Shipsha, Andrey; Kiwa Inspecta Technology AB; Sweden
Dillström, P; Kiwa Inspecta Technology AB; Sweden
Gunnars, J.; Kiwa Inspecta Technology AB; Sweden
Shipsa, A.; Kiwa Inspecta Technology AB; Sweden
Session: Nuclear Industry 1
Time: 11:50 - 12:10
Nuclear piping and components are susceptible for degradation by different mechanisms, e.g. stress corrosion cracking (SCC) and fatigue which may cause leakage or failure. In order to justify continued safe operation of nuclear power plants (NPP) an effective in-service inspection (ISI) is required. Due to a great number of welds and other locations with potential degradation, it is also essential to have a reliable methodology for inspection program planning. For addressing this challenge, different methods for risk-informed planning of in-service inspection (RI-ISI) are under development.
ISI is typically accompanied by non-destructive testing (NDT) for monitoring the extent of potential degradation and/or for assuring the absence of unexpected degradation. It is commonly believed that a choice of suitable NDT method in combination with an appropriate inspection interval provides a significant contribution to lowering the probability for unexpected leakage and failure. There is on-going extensive development of advanced NDT methods that can offer a greater Probability of Detection (POD) and thereby allow for detection of smaller size flaws. Also, the simulation techniques for NDT testing are actively developed.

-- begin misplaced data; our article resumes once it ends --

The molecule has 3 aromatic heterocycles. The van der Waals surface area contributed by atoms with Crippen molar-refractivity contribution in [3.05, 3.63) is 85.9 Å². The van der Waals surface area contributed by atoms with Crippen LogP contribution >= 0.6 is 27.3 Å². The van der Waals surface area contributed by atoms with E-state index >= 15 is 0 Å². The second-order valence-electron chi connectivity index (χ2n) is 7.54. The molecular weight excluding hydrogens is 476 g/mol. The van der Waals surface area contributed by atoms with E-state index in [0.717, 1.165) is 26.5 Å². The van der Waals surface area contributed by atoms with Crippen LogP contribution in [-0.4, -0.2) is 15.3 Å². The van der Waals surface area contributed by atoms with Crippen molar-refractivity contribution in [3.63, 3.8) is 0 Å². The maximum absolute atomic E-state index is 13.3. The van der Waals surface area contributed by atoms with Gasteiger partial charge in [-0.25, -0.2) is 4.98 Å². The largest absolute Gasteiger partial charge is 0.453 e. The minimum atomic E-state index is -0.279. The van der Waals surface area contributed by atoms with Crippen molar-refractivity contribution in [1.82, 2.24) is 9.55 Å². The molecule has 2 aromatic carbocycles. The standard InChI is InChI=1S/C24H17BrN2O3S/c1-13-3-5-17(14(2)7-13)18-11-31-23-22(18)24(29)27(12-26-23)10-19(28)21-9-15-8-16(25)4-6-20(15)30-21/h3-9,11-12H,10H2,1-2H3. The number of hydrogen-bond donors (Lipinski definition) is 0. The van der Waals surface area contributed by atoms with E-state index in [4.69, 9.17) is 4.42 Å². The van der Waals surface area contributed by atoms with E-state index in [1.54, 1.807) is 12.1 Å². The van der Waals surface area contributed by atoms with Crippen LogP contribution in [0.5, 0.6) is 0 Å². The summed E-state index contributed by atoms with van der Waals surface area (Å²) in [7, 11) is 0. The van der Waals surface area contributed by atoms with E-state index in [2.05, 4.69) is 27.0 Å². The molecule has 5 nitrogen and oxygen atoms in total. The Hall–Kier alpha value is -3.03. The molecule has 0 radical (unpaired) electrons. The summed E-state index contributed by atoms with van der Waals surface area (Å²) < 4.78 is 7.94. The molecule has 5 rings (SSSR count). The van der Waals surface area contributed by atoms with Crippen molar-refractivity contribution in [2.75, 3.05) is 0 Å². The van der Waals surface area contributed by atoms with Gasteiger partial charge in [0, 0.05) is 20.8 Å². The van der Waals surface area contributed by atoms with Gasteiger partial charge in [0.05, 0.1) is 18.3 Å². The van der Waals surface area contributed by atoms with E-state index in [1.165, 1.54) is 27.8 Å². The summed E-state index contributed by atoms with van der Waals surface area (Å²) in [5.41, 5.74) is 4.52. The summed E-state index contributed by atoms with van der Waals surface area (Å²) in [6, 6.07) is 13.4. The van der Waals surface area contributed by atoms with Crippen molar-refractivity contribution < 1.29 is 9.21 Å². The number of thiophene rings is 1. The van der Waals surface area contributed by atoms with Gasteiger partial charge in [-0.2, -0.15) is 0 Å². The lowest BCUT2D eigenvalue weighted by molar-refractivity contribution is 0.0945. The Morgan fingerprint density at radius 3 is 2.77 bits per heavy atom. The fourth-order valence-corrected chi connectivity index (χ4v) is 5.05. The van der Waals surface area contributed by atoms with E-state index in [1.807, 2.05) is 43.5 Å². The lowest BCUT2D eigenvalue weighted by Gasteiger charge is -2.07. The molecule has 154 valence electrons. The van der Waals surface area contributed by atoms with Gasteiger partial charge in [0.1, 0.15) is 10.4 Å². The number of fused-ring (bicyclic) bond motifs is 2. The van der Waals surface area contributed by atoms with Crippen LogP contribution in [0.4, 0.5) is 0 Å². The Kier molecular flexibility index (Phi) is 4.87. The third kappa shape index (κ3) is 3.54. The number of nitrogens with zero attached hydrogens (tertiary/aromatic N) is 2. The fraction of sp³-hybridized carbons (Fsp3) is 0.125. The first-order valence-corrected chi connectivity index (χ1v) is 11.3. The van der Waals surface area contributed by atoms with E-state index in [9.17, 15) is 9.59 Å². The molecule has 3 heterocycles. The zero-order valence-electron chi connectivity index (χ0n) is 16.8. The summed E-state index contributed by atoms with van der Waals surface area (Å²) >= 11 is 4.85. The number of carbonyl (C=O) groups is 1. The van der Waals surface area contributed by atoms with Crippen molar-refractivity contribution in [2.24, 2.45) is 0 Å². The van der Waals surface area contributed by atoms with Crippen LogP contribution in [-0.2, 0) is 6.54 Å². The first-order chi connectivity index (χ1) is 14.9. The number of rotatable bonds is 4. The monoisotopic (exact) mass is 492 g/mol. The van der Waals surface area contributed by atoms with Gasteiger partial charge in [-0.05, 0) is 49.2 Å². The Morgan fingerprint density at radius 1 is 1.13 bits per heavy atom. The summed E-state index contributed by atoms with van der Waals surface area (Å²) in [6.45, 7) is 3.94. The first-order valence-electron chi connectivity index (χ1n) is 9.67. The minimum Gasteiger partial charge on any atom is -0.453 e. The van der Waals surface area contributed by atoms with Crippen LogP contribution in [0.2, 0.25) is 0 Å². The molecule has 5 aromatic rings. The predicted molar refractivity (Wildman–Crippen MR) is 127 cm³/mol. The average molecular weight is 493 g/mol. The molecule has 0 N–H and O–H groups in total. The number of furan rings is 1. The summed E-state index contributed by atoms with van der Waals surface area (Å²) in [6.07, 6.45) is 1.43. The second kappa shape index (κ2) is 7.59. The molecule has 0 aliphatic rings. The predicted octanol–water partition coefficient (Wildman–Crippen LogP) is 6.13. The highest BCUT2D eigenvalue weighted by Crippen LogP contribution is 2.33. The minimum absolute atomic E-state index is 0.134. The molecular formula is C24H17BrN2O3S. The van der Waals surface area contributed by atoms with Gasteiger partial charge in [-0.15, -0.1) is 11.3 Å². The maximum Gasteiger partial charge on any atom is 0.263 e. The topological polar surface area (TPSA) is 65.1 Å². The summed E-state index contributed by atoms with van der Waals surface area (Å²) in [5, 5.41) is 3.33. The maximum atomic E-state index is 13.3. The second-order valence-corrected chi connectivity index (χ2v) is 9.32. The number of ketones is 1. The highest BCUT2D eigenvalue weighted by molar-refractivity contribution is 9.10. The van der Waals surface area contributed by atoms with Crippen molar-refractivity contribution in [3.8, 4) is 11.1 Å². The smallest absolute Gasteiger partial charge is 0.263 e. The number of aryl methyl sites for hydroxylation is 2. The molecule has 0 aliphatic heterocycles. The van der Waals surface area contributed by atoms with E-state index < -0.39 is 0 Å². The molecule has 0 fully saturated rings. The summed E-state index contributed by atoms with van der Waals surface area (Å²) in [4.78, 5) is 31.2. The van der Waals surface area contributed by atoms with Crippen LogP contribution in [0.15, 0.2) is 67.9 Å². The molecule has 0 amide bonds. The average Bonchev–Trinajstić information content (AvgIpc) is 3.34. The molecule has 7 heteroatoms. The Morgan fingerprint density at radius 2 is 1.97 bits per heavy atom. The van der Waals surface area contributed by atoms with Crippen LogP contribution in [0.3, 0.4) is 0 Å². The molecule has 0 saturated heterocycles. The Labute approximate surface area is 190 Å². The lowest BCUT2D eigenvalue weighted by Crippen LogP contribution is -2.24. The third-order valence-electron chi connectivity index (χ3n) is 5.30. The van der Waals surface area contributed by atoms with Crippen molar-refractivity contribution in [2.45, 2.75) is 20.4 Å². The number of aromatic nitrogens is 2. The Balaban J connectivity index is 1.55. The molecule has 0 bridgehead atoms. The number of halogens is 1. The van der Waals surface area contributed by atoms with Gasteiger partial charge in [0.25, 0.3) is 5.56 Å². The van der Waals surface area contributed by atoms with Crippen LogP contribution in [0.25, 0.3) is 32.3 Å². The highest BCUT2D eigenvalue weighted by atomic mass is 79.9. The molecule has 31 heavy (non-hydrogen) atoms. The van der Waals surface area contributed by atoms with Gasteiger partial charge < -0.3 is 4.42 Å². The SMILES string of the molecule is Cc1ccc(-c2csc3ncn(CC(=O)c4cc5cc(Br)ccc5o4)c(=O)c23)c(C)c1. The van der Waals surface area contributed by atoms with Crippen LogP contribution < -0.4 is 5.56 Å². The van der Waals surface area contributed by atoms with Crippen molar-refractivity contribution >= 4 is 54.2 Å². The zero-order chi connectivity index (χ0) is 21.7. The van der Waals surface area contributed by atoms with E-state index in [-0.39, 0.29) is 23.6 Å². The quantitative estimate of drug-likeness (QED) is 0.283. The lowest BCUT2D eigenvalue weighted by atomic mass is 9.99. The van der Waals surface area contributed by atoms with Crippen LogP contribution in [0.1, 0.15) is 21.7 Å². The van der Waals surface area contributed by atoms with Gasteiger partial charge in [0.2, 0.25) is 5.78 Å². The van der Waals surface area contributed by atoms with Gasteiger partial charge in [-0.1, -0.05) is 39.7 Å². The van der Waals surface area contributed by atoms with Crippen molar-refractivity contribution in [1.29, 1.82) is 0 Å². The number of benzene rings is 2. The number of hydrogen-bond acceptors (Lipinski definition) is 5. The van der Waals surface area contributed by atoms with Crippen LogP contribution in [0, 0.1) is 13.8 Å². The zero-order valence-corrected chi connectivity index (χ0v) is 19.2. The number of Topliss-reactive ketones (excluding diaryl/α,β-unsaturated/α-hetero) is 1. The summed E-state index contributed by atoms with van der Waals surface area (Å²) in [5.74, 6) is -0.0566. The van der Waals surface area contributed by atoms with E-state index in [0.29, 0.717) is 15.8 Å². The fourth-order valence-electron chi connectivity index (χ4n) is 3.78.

Development of probabilistic methods and structural reliability models (SRM) has allowed for quantitative assessment of leakage and rupture probabilities taking into account the actual piping dimensions, loads, material properties and damage growth under different degradation mechanisms. This paper presents some results based on probabilistic analyses with different SRM models. These analyses have demonstrated that POD and inspection interval, determining the ISI efficiency, are not the only parameters that govern the reduction of risk for leakage/rupture. The risk reduction also vary depending on the base and weld materials used in a pipe, loads, weld residual stresses (WRS), environment, etc.